Quote: âThe ability for a dog owner to clean up after their pets without having to do it manually would be a huge improvement. Owners could find more time in their day and no longer have to do a menial task, âsaid Izabal, now systems engineer at Raytheon Technologies.
Student team: Ryan mauricio, Kevin hart and Alisha manookian
Product: FetchBot is a robot capable of simulating a game of fetch with a dog independently. With it, a dog can be entertained without its owner having to be physically in the same room.
Inspiration: A product called “iFetch” served as the main inspiration. This toy is similar to FetchBot in that a dog can use it to play a scavenging game by dropping a ball into a funnel. The team wanted to create a standalone product, with the added benefit of collecting forgotten or forgotten tennis balls to start the next game of recovery.
Market value: The students’ combined love for dogs made the team realize how much pets can mean to their owners and that there is a market for this project. The team is currently discussing whether to take this next step, which would require major changes to the process of collecting and throwing balls.
Quote: “Due to the complications of the pandemic, and since it was the first time that we created a stand-alone project, our team certainly encountered many challenges,” said Mauricio, software engineering intern at Printronix. âOur collection system needed a major overhaul early on after finding flaws with our first design. It also affected our launch system. These are issues that we will need to resolve in the future to make our product as transparent and intuitive as possible. “
Spotlight on Automatic Tracking Security and Oversight
Student team: James samawi, Levi Randall and Lucas Walcher
Product: The automatic monitoring security and surveillance projector is a wall device coupled with a night vision and thermal camera that autonomously follows an intruder while sending him a bright and dissuasive light. The projector can live stream the night vision camera images to a website and send email notifications when an intruder is detected. The novelty of this project is the thermal micro-camera, which is used as a second layer of human identification and for automatic tracking.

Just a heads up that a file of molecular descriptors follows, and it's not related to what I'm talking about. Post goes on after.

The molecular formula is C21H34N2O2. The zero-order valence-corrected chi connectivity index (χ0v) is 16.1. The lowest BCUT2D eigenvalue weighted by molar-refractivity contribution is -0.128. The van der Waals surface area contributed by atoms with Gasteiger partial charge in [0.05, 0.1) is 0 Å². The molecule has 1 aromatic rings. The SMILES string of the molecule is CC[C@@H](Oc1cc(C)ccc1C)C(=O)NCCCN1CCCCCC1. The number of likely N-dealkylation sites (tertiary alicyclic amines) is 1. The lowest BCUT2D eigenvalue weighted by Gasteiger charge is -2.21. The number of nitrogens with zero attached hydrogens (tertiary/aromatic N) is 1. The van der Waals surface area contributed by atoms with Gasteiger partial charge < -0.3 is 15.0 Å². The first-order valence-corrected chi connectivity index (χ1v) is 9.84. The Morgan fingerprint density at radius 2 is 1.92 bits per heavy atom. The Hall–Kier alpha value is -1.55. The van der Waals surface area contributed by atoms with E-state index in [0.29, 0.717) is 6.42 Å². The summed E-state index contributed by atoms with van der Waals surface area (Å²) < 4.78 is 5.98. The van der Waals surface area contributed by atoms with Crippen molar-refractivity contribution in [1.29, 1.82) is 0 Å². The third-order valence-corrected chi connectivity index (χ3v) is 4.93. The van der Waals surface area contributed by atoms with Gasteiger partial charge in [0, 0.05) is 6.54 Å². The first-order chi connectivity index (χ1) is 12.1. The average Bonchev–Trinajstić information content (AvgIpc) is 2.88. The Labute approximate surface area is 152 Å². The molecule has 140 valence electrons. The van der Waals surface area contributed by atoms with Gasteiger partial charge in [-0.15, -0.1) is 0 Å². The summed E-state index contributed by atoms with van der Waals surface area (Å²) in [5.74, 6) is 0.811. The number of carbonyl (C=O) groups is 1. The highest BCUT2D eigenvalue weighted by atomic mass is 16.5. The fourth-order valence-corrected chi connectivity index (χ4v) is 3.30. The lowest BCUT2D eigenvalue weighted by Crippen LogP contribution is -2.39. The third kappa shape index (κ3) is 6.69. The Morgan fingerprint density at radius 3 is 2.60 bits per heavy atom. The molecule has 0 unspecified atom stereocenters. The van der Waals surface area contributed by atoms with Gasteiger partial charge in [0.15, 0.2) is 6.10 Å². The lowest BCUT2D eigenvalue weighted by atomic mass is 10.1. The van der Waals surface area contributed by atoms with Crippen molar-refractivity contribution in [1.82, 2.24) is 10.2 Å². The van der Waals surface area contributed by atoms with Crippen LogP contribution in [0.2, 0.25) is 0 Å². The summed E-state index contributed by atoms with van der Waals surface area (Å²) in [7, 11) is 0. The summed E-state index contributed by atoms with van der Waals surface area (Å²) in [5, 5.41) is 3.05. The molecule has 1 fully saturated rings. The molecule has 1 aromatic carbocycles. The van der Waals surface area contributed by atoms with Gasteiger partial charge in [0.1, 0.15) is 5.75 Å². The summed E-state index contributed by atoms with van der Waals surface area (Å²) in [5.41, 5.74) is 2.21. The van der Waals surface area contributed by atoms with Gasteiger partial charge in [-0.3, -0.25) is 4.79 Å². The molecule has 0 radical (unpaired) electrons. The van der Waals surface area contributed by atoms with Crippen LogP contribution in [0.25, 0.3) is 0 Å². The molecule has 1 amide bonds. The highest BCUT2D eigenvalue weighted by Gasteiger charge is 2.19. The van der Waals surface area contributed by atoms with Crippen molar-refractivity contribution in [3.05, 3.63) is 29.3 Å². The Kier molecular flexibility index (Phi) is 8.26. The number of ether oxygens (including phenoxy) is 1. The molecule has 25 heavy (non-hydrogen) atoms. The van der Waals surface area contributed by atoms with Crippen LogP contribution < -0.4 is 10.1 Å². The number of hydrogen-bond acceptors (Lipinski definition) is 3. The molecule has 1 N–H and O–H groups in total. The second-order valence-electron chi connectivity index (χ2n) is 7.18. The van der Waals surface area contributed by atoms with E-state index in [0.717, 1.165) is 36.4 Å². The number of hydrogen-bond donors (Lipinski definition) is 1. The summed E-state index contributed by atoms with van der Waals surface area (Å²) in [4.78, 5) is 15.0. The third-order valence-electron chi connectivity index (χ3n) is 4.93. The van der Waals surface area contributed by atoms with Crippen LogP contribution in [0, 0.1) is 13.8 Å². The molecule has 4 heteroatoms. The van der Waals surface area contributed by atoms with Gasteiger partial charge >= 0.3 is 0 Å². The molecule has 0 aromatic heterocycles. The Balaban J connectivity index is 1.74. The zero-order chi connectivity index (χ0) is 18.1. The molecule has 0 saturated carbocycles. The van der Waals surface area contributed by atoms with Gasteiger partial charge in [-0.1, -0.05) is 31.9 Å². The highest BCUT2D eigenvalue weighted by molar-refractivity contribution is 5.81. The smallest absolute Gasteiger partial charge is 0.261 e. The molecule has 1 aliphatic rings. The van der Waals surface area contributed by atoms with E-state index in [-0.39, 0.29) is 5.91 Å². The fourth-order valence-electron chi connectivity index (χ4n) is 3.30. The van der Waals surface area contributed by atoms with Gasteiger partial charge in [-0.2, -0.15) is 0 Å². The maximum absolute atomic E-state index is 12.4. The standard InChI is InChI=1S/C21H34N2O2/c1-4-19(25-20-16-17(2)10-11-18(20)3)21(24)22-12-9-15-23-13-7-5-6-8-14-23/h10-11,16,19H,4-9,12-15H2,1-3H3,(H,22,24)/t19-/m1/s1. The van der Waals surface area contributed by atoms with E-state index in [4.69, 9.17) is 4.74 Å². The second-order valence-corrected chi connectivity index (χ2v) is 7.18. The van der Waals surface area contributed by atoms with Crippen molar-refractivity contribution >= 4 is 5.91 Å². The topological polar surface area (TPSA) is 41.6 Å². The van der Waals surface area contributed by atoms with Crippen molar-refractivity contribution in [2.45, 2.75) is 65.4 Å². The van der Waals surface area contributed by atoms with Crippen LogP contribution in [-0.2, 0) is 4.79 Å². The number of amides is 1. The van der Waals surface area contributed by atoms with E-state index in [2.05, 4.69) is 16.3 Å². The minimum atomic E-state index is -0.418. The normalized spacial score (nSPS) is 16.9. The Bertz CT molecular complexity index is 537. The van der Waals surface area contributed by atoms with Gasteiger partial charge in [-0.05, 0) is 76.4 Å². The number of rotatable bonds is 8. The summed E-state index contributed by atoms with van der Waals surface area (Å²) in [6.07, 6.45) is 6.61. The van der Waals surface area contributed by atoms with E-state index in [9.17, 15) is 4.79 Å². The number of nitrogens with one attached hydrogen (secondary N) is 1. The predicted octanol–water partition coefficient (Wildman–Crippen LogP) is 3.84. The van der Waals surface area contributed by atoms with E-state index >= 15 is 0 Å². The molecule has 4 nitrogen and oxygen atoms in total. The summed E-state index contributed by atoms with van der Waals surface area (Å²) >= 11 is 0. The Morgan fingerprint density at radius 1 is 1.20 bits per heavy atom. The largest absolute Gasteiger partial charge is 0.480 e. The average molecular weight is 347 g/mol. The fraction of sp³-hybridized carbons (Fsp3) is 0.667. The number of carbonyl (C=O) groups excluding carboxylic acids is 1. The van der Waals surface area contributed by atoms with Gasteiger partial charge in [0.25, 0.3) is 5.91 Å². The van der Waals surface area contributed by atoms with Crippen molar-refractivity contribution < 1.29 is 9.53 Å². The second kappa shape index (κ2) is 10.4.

Inspiration: The team was inspired by autonomous object tracking robots and this inspiration led to finding ways to implement such technology in a device intended for home, business or military security. The students thought about various methods to detect the presence of humans, including triangulation of sound using microphones to thermal signature detection by thermal camera.
Market value: This project can be marketed for commercial, military or any other high security location. Thermal imaging is a military technology and new to the consumer market. Thus, the micro thermal camera is an expensive part and it can be difficult to sell it in a consumer market with the prices of other competing cameras.
Quote: âModern surveillance cameras do not deter intruders. Our project is a gateway to a new era in surveillance camera technology by adding an extra layer of human identification via thermal camera imaging, âSamawi said. “This device is intended to be deployed in a front or back yard or any high security location, with best performance in a dark or enclosed environment.”
This project received the “Best Software Project” and a cash prize of $ 750 in the 2021 College of Engineering and Computer Science Student Projects Virtual Competition and Showcase.